By the end of the day, I realize that the library is mostly just a calm place for people to digest what’s happened, and mull what to do next. Jamal, an electric rickshaw driver from the Darfur region of Sudan, has been sitting in a corner of the room most of the day, typing in Arabic on his iPad. (He recharges it at Salam, a nearby French charity that also provides dinner.) “I’m doing my work,” was all he’d say about it.
As the sun sets over the Jungle, Jamal finally reveals what he’s been working on: his autobiography, from birth to Calais. “Since I crossed the border and the Mediterranean Sea, I start thinking about my life,” he explains.
It’s not the life he expected. “Life is stages: children, young man. Now refugee in Europe. And I’m really shocked,” he says. “Sometimes I feel like I made a mistake to come to Europe. Anyway, I have no choice, I left by force.”
Two 6-year-old Eritrean boys come inside, looking for toys. They find a model 18-wheel truck, and Jamal points to a door on the rear of it. “You hide there inside,” he tells them. When they don’t understand — perhaps because they haven’t seen the tunnel yet — Jamal adds, “Why we are here? To cross the border.”
“To England!” one of the boys replies.
I’m not sure how many people here will make it to England. Some have applied to stay in France. But by the end of the day, I have no trouble saying what I think about this inhospitable no man’s land. No one should have to live like this. We must treat people humanely while they — and we — figure out what to do next.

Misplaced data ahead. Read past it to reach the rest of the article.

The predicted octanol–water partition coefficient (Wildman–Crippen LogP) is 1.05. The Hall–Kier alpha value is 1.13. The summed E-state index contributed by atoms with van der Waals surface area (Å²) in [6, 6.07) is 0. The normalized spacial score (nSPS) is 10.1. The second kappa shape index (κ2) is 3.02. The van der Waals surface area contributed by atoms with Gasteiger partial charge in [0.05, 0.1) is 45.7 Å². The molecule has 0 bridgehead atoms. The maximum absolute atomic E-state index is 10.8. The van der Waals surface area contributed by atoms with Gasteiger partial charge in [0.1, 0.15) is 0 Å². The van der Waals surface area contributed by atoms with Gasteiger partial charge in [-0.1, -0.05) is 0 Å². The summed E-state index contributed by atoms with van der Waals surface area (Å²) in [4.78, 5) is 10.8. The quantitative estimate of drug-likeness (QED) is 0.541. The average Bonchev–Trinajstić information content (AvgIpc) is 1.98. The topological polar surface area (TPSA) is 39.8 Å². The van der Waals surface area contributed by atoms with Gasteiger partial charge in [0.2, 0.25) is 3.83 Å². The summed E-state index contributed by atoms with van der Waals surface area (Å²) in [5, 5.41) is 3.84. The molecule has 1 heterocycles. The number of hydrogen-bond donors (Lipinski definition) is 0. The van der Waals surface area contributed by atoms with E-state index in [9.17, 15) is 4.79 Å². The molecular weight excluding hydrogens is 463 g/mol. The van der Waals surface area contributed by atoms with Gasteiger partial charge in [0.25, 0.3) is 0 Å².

Friday, 25 September 2015

12 Canadian novels that should be made into movies

The book is always better than the movie, right? Well, that may be true, but it isn't stopping us from wishing that these 12 great Canadian novels get adapted for the silver screen already.

Tuesday, 15 September 2015

The TIFF 2015 Reading List

Thursday, September 10, 2015 | CBC Books 

tiffreadinglistbanner-620.jpgTo our delight, more than 30 films at this year's Toronto International Film Festival (TIFF) are based on books. After a great deal of arguing, sacrifices were grudgingly made and the CBC Books team put together a list of 15 books that inspired TIFF 2015 for your reading pleasure.
The Toronto International Film Festival runs from September 10 to 20.
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Thursday, 10 September 2015

Librarians on Bikes Are Delivering Books and WiFi to Kids in “Book Deserts”

What a great initiative to reach every child. JN

by Susan Johnston, Project Literacy     

August 19, 2015
Image via Seattle Public Library.
“Food deserts" refer to low-income areas where convenience stores are often the only viable food source and fresh produce is a rarity. But nutritious foods aren't the only thing kids need to thrive and grow.